Tefaf Maastricht, the European Fine Art Fair which takes place in the Netherlands every March, has come under fire for not rescheduling its thirty-third edition amid the coronavirus outbreak. The 2020 event opened as planned on March 7, but closed four days early after an exhibitor informed organizers that they had tested positive for COVID-19. According to a report in the Art Newspaper, at least twenty-five people who attended the fair say they have been infected with the virus.
While it is impossible to know where the individuals contracted COVID-19, the Art Newspaper quotes several people who have expressed frustration with Tefaf, and who called the fair “irresponsible” for holding such a large public gathering—the event drew 28,500 visitors. Dealer Ambrose Naumann—who traveled to the fair from New York, the epicenter of COVID-19 in the United States—told the Art Newspaper: “One can only speculate what drove them to continue with business as usual, and none of those reasons looks good for Tefaf. . . .A mistake is a mistake, but this one could have been deadly. And, frankly, it still could be.”
Tefaf’s chairman Nanne Dekking defended the fair’s management and its decision not to cancel the event, which he says was supported by the “vast majority” of participating galleries. He also argued that “to isolate coronavirus to only our fair, which happened right at a turning point when the virus quickly started to spread in the Netherlands and many other countries, such as the US, is unfair.” While he also said that “there were no cases in the Netherlands when we started the fair,” this statement is actually inaccurate.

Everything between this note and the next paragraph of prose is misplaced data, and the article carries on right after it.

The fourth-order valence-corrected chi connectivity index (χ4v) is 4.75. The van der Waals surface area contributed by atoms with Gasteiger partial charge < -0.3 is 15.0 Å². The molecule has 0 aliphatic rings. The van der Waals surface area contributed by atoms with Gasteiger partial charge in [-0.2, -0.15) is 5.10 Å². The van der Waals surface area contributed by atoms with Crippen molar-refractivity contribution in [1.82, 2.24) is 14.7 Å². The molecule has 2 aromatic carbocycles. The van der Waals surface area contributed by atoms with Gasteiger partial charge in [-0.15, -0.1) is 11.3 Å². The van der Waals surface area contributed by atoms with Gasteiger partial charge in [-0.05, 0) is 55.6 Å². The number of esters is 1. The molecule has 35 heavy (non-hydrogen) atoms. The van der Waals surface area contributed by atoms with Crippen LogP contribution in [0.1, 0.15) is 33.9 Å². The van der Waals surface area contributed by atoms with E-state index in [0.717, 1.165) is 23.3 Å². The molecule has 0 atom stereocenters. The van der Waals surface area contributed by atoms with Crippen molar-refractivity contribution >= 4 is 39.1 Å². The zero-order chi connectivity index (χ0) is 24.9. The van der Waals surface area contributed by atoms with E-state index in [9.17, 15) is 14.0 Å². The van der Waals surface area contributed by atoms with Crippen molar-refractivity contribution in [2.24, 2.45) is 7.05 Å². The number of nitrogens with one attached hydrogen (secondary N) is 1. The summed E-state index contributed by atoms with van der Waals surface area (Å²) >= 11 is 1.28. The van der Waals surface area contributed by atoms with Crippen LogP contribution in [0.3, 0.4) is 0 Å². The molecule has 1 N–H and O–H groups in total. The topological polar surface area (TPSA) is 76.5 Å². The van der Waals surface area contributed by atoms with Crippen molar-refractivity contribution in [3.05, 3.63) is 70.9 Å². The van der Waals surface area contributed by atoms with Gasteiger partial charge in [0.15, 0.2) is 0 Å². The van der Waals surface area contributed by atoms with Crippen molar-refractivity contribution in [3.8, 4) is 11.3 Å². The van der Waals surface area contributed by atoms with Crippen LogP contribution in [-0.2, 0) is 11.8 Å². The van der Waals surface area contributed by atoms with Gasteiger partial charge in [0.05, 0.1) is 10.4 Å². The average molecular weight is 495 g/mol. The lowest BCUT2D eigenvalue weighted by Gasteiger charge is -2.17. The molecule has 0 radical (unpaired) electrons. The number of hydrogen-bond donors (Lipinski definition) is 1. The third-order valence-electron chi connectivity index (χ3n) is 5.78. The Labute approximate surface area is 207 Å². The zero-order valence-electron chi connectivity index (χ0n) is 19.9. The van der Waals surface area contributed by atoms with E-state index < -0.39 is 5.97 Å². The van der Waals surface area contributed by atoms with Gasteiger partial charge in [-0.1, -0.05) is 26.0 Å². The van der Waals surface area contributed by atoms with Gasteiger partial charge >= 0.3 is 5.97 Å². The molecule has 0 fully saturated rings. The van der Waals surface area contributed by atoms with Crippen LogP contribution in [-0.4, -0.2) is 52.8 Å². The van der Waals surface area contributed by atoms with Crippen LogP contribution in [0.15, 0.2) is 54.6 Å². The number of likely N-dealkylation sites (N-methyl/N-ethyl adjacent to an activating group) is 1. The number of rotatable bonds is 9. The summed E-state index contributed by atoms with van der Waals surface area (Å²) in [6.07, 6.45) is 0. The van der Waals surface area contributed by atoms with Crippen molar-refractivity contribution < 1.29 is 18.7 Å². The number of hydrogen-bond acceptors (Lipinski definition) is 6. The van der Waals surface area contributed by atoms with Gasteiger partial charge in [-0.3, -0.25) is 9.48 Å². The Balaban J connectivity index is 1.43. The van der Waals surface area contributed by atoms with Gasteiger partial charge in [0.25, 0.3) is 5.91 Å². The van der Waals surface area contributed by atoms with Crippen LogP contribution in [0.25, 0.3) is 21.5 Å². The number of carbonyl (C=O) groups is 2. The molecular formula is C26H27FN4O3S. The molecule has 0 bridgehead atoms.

Bloomberg reports that the first confirmed case of the novel coronavirus in the Netherlands was confirmed at the end of February, and according to CNN, the number of confirmed cases jumped to 188 by the opening of the fair—the majority of infectees had recently returned from trips to Northern Italy. However, decisions regarding whether to call off events was complicated by the Dutch health authority’s response to the outbreak. Initially, individuals arriving from China, Italy, Iran, and other countries with a high confirmed case count were told they only needed to self-quarantine if they had symptoms. The country did not ban large public gatherings until after the fair kicked off.